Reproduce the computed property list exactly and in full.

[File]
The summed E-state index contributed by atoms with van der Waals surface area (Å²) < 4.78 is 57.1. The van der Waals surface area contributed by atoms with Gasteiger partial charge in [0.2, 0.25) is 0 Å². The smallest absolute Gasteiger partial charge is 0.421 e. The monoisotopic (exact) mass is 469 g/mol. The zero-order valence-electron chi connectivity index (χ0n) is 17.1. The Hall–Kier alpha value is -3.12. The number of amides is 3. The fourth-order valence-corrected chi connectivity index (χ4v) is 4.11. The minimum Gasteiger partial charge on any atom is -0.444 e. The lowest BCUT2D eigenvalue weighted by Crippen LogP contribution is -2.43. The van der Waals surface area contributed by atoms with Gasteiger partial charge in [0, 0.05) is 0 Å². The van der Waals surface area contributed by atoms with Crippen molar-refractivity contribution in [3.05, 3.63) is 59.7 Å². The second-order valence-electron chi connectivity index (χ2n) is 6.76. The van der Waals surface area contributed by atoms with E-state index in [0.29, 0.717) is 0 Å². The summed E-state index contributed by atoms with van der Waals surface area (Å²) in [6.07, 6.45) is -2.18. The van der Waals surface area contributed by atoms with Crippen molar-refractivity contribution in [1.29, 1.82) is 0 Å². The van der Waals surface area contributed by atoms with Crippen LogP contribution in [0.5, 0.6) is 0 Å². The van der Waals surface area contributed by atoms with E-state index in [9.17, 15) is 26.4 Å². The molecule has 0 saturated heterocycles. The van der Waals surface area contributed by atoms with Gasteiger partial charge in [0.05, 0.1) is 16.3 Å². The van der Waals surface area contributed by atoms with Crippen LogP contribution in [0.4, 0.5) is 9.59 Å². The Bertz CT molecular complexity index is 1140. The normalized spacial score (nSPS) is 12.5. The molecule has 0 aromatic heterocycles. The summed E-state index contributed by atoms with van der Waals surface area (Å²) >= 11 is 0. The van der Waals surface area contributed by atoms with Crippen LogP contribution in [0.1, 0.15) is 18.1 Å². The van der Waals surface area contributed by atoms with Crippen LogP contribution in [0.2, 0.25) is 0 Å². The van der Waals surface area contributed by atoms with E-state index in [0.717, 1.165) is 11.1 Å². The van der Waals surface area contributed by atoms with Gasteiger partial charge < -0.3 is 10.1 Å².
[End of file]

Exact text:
The summed E-state index contributed by atoms with van der Waals surface area (Å²) < 4.78 is 57.1. The van der Waals surface area contributed by atoms with Gasteiger partial charge in [0.2, 0.25) is 0 Å². The smallest absolute Gasteiger partial charge is 0.421 e. The monoisotopic (exact) mass is 469 g/mol. The zero-order valence-electron chi connectivity index (χ0n) is 17.1. The Hall–Kier alpha value is -3.12. The number of amides is 3. The fourth-order valence-corrected chi connectivity index (χ4v) is 4.11. The minimum Gasteiger partial charge on any atom is -0.444 e. The lowest BCUT2D eigenvalue weighted by Crippen LogP contribution is -2.43. The van der Waals surface area contributed by atoms with Gasteiger partial charge in [0, 0.05) is 0 Å². The van der Waals surface area contributed by atoms with Crippen molar-refractivity contribution in [3.05, 3.63) is 59.7 Å². The second-order valence-electron chi connectivity index (χ2n) is 6.76. The van der Waals surface area contributed by atoms with E-state index in [0.29, 0.717) is 0 Å². The summed E-state index contributed by atoms with van der Waals surface area (Å²) in [6.07, 6.45) is -2.18. The van der Waals surface area contributed by atoms with Crippen molar-refractivity contribution in [1.29, 1.82) is 0 Å². The van der Waals surface area contributed by atoms with Crippen LogP contribution in [0.5, 0.6) is 0 Å². The van der Waals surface area contributed by atoms with E-state index in [9.17, 15) is 26.4 Å². The molecule has 0 saturated heterocycles. The van der Waals surface area contributed by atoms with Gasteiger partial charge in [0.05, 0.1) is 16.3 Å². The van der Waals surface area contributed by atoms with Crippen LogP contribution in [0.4, 0.5) is 9.59 Å². The Bertz CT molecular complexity index is 1140. The normalized spacial score (nSPS) is 12.5. The molecule has 0 aromatic heterocycles. The summed E-state index contributed by atoms with van der Waals surface area (Å²) >= 11 is 0. The van der Waals surface area contributed by atoms with Crippen LogP contribution in [0.1, 0.15) is 18.1 Å². The van der Waals surface area contributed by atoms with Crippen LogP contribution in [0.2, 0.25) is 0 Å². The van der Waals surface area contributed by atoms with E-state index in [0.717, 1.165) is 11.1 Å². The van der Waals surface area contributed by atoms with Gasteiger partial charge < -0.3 is 10.1 Å².